- On Friday, July 11, 1997, 7:00 a.m. CST, STS-94 Payload Status Report # 17
- Now entering day 11 of the Microgravity Science Laboratory mission,
crew members and science teams are reporting steady growth of good
returns with their investigations. "Science teams are getting
everything they hoped for, and in some cases, more than they hoped,"
said Mission Manager Teresa Vanhooser of NASA's Marshall Space Flight
Center in Huntsville, Ala. " We're seeing a lot of smiling faces in
the science operations areas."
- The flame ball experiment is one that is yielding good results. The
experiment, being conducted in the Combustion Module experiment
facility aboard Spacelab, studies the burning processes of very weak
mixtures of fuel and air in weightlessness. The diluted mixtures are
so weak they will not burn under the influence of Earth's gravity.
- Last night, Payload Commander Dr. Janice Voss completed one burn and
attempted another. The first run resulted in two flame balls that
burned for almost the entire 500-second duration of the test. The
mixture didn't ignite on the reburn. "This is not surprising," said
lead scientist Dr. Paul Ronney of the University of Southern
California in Los Angles, "since the flame balls in the first run
burned out before the duration, which means they consumed most of the
fuel available to them."
- The investigation is providing researchers with a better
understanding of the combustion process and may be used to improve
theoretical models. "Not much is known about the burning processes of
these mixtures," said Ronney. "So we are trying to see which, if any,
theoretical models should be used." Results from the experiment may
also lead to increased fuel efficiency and reduced emissions in
combustion engines, and improvements in fire safety which would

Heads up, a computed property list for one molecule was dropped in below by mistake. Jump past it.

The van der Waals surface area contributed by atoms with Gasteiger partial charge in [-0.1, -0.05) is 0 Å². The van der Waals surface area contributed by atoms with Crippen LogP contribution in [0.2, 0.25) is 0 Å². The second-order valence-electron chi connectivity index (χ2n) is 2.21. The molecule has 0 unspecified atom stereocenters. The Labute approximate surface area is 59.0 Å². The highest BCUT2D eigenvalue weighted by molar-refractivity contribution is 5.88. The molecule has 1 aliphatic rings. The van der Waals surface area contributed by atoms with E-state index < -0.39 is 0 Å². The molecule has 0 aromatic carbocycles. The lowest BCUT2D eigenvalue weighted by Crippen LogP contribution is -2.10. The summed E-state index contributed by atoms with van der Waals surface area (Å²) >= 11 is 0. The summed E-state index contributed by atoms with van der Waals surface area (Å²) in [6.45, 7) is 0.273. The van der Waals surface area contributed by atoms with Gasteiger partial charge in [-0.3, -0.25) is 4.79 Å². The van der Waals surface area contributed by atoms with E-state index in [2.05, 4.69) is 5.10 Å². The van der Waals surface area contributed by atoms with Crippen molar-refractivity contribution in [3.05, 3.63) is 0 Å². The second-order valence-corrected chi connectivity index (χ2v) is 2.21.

benefit the mining, chemical manufacturing and aerospace industries.
- Payload Specialist Dr. Roger Crouch performed an experiment in the
Middeck Glovebox last night to study the manipulation of bubble
movement and shape in water. During the experiment, an air bubble is
deployed into a water-filled chamber. Sound waves are used to distort
the shape of the bubble, and instruments record the bubble's movement
as the shape of the bubble changes. Researchers will use this
information to gain a better understanding of fluid physics and
improve theoretical models which describe these fundamental processes.
- Late last night, crew members began a procedure to fix the top-view
camera in the TEMPUS levitating facility. The camera stopped working
earlier in the mission. Crew members were unable to complete the
procedure because they could not remove all the screws from the panel
covering the camera. The crew and science team are continuing to
troubleshoot the problem.
- Pilot Susan Still performed a shear cell rotation of a sample
processing in the Large Isothermal Furnace. This procedure is part of
a study examining the diffusion process of tracers, or impurities, in
melted germanium, an element widely used as a semiconductor and